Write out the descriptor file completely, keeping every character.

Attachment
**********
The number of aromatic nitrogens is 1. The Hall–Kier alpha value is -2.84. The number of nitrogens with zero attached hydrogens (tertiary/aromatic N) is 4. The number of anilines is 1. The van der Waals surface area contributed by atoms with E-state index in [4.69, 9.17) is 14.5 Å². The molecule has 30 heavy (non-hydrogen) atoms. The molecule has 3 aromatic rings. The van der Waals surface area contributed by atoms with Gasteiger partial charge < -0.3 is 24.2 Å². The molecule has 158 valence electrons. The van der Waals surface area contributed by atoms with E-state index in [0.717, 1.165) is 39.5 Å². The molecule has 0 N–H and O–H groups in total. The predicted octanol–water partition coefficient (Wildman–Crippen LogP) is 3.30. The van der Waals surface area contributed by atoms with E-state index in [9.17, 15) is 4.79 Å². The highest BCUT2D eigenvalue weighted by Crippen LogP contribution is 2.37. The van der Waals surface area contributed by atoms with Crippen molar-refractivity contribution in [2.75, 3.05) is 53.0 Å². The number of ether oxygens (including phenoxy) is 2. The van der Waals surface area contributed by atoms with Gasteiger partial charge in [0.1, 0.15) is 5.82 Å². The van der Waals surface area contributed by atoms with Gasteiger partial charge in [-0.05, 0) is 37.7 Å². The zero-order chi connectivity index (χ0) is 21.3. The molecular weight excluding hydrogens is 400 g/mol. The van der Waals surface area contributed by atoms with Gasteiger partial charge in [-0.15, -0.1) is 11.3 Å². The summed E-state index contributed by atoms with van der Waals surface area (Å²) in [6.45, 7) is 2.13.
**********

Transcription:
The number of aromatic nitrogens is 1. The Hall–Kier alpha value is -2.84. The number of nitrogens with zero attached hydrogens (tertiary/aromatic N) is 4. The number of anilines is 1. The van der Waals surface area contributed by atoms with E-state index in [4.69, 9.17) is 14.5 Å². The molecule has 30 heavy (non-hydrogen) atoms. The molecule has 3 aromatic rings. The van der Waals surface area contributed by atoms with Gasteiger partial charge < -0.3 is 24.2 Å². The molecule has 158 valence electrons. The van der Waals surface area contributed by atoms with E-state index in [0.717, 1.165) is 39.5 Å². The molecule has 0 N–H and O–H groups in total. The predicted octanol–water partition coefficient (Wildman–Crippen LogP) is 3.30. The van der Waals surface area contributed by atoms with E-state index in [9.17, 15) is 4.79 Å². The highest BCUT2D eigenvalue weighted by Crippen LogP contribution is 2.37. The van der Waals surface area contributed by atoms with Crippen molar-refractivity contribution in [2.75, 3.05) is 53.0 Å². The number of ether oxygens (including phenoxy) is 2. The van der Waals surface area contributed by atoms with Gasteiger partial charge in [0.1, 0.15) is 5.82 Å². The van der Waals surface area contributed by atoms with Gasteiger partial charge in [-0.05, 0) is 37.7 Å². The zero-order chi connectivity index (χ0) is 21.3. The molecular weight excluding hydrogens is 400 g/mol. The van der Waals surface area contributed by atoms with Gasteiger partial charge in [-0.15, -0.1) is 11.3 Å². The summed E-state index contributed by atoms with van der Waals surface area (Å²) in [6.45, 7) is 2.13.